Jassi Sidhu was 25 when she was killed in India. Her throat was cut. (THE NEWS/files)

B.C. pair denied stay of extradition for honour killing in India

Two facing charges in India from 2000

The B.C. Court of Appeal has rejected the request for a stay of the extradition order for Maple Ridge residents Surjit Singh Badesha and Malkit Kaur Sidhu.

The decision was announced Tuesday following a three-day hearing on Nov. 5 to 7.

Sidhu and Badesha are facing extradition after being charged in India with conspiracy to commit murder in connection with the June 2000 death of former Pitt Meadows secondary student Jaswinder Kaur Sidhu, also known as Jassi.

Surjit Singh Badesha is Jassi’s uncle and Malkit Kaur Sidhu is Jassi’s mom.

Lawyers for Malkit Sidhu, in her late 60s, and Badesha, in his early 70s, filed their applications in B.C. Court of Appeal in October 2017, claiming an abuse of process and stating that Canada’s justice minister, on Sept. 28, 2017, refused to accept the applicant’s submissions, didn’t follow the principles of natural justice and violated the pair’s Charter rights.

The earlier extradition was stayed in September 2017 after one of the lawyers filed an appeal, while Sidhu and Badesha were in custody in Toronto, on their way to India to face trial.

According to Appeal Court documents, Sidhu and Badesha had made additional submissions in the weeks before the Supreme Court of Canada ruled in favour of extradition in September 2017.

Jassi was killed in the Indian state of Punjab after she married rickshaw driver Sukhwinder ‘Mithu’ Singh Sidhu.

The court ruled that the submissions were similar to those made in 2014 and said “there is a need for the extradition process to proceed expeditiously and for finality in extradition proceedings.”

The summary of the Appeal Court ruling said that Badesha and Sidhu also have had the opportunity to challenge their extradition for the past seven years and their concerns about the Indian prison system “have been considered by two ministers of justice, this court and the Supreme Court of Canada.”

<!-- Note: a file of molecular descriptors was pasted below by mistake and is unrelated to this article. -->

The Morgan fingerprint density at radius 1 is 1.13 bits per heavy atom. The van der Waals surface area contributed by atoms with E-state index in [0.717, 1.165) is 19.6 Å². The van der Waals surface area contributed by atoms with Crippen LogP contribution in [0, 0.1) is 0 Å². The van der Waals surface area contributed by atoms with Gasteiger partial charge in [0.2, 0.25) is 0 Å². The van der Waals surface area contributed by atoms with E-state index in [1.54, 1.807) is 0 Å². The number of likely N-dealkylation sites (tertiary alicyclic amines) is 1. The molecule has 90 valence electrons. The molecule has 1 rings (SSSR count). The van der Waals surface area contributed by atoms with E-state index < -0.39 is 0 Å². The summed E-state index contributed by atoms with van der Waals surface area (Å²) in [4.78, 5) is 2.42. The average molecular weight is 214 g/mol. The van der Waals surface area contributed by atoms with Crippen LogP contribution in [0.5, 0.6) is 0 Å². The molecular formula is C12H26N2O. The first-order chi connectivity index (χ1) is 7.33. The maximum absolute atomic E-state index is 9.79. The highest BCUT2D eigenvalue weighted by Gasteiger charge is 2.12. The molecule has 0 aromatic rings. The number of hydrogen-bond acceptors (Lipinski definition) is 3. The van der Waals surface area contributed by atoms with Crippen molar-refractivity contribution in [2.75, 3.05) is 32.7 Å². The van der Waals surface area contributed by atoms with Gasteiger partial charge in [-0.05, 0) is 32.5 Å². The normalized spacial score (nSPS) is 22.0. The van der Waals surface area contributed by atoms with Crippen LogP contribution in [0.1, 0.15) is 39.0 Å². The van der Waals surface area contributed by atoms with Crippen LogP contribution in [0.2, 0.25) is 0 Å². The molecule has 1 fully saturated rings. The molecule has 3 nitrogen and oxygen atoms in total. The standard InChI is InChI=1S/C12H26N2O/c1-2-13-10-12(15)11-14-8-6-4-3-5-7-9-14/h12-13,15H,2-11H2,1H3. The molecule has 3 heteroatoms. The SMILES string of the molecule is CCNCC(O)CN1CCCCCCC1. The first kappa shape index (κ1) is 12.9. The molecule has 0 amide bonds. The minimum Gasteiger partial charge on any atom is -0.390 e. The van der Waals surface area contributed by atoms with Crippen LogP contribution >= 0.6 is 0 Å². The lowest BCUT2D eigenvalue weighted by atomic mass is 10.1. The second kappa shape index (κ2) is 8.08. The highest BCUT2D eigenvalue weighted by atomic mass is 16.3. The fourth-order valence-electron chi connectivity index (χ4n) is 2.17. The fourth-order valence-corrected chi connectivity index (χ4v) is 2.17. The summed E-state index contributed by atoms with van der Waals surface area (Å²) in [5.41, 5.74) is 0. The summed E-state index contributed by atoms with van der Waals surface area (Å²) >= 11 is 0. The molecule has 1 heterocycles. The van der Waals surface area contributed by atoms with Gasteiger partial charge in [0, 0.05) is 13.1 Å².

“Although the minister’s conduct amounted to an abuse of process, it does not warrant a stay of proceedings … ” the panel ruled.

Justices Bauman, Stromberg-Stein and Butler also decided that it was reasonable for the justice minister to surrender the pair to Indian authorities.

Get local stories you won't find anywhere else right to your inbox.
Sign up here

Just Posted

Moen tapped to run for Green Party in North Island riding

Moen says all issues should be viewed through environmental lens

VIDEO: Save Wild Salmon demonstrators march in Campbell River

March to put pressure on federal government to fulfill Cohen report recommendations

Unofficial holidays: Here’s what people are celebrating for the week of Sept. 27 to Oct. 3

World Farm Animals Day, Drink Beer Day and Virus Appreciation Day are all coming up this week

NDP candidate Babchuk a fixture in local politics since 2005

School trustee, city councillor and regional district chair sets sights on being North Island MLA

Multiple incidents of bear-spraying investigated

Police are investigating multiple incidents of people being bear sprayed on Sept.… Continue reading

QUIZ: Do you know what’s on TV?

Fall is normally the time when new television shows are released

End of CERB means uncertainty for some, new system for others

As of a week ago, the CERB had paid out $79.3 billion to 8.8 million people

Horgan, Wilkinson trade barbs over MSP premiums, health care at campaign stops

Horgan called a snap election for Oct. 24 earlier this week

Is it time to start thinking about greener ways to package cannabis?

Packaging suppliers are still figuring eco-friendly and affordable packaging options that fit the mandates of Cannabis Regulations

Join Black Press Media and Do Some Good

Pay it Forward program supports local businesses in their community giving

Vancouver Island Tour de Rock riders roll into Parksville Qualicum Beach

Saturday’s schedule includes Port Alberni, Ucluelet and Tofino, followed by Nanaimo on Sunday

Most Read